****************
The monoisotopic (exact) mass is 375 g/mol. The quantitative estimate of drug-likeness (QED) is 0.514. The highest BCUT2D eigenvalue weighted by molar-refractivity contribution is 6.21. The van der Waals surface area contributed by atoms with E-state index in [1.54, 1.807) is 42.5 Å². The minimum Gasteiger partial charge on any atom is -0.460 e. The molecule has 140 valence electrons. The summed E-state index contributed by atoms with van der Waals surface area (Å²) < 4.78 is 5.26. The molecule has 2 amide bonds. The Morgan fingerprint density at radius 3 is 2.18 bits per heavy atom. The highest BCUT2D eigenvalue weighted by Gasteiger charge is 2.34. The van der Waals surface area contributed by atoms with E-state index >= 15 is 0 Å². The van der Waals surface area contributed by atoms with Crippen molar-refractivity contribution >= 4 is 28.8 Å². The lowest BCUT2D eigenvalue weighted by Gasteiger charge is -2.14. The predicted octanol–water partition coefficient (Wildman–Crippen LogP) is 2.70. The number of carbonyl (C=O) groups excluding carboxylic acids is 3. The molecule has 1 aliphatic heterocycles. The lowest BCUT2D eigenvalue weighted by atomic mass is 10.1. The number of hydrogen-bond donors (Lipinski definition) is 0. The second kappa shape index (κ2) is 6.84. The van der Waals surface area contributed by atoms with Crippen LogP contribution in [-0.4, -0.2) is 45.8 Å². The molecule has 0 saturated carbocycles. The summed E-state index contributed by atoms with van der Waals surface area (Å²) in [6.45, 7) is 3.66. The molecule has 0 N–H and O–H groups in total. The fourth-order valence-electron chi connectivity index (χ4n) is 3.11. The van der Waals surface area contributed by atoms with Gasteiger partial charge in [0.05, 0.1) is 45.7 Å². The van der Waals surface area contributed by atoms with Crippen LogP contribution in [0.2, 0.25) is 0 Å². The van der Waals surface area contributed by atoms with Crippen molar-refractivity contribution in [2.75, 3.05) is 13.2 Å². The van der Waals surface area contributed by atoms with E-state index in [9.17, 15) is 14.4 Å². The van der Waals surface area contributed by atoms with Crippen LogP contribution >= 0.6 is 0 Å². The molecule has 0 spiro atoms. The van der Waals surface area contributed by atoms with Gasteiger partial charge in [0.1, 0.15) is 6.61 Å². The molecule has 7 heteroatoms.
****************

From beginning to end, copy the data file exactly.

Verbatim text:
The monoisotopic (exact) mass is 375 g/mol. The quantitative estimate of drug-likeness (QED) is 0.514. The highest BCUT2D eigenvalue weighted by molar-refractivity contribution is 6.21. The van der Waals surface area contributed by atoms with E-state index in [1.54, 1.807) is 42.5 Å². The minimum Gasteiger partial charge on any atom is -0.460 e. The molecule has 140 valence electrons. The summed E-state index contributed by atoms with van der Waals surface area (Å²) < 4.78 is 5.26. The molecule has 2 amide bonds. The Morgan fingerprint density at radius 3 is 2.18 bits per heavy atom. The highest BCUT2D eigenvalue weighted by Gasteiger charge is 2.34. The van der Waals surface area contributed by atoms with E-state index >= 15 is 0 Å². The van der Waals surface area contributed by atoms with Crippen molar-refractivity contribution >= 4 is 28.8 Å². The lowest BCUT2D eigenvalue weighted by Gasteiger charge is -2.14. The predicted octanol–water partition coefficient (Wildman–Crippen LogP) is 2.70. The number of carbonyl (C=O) groups excluding carboxylic acids is 3. The molecule has 1 aliphatic heterocycles. The lowest BCUT2D eigenvalue weighted by atomic mass is 10.1. The number of hydrogen-bond donors (Lipinski definition) is 0. The second kappa shape index (κ2) is 6.84. The van der Waals surface area contributed by atoms with Crippen LogP contribution in [-0.4, -0.2) is 45.8 Å². The molecule has 0 saturated carbocycles. The summed E-state index contributed by atoms with van der Waals surface area (Å²) in [6.45, 7) is 3.66. The molecule has 0 N–H and O–H groups in total. The fourth-order valence-electron chi connectivity index (χ4n) is 3.11. The van der Waals surface area contributed by atoms with Gasteiger partial charge in [0.05, 0.1) is 45.7 Å². The van der Waals surface area contributed by atoms with Crippen LogP contribution in [0.2, 0.25) is 0 Å². The van der Waals surface area contributed by atoms with Crippen molar-refractivity contribution in [2.75, 3.05) is 13.2 Å². The van der Waals surface area contributed by atoms with E-state index in [9.17, 15) is 14.4 Å². The van der Waals surface area contributed by atoms with Crippen LogP contribution >= 0.6 is 0 Å². The molecule has 0 spiro atoms. The van der Waals surface area contributed by atoms with Gasteiger partial charge in [0.1, 0.15) is 6.61 Å². The molecule has 7 heteroatoms.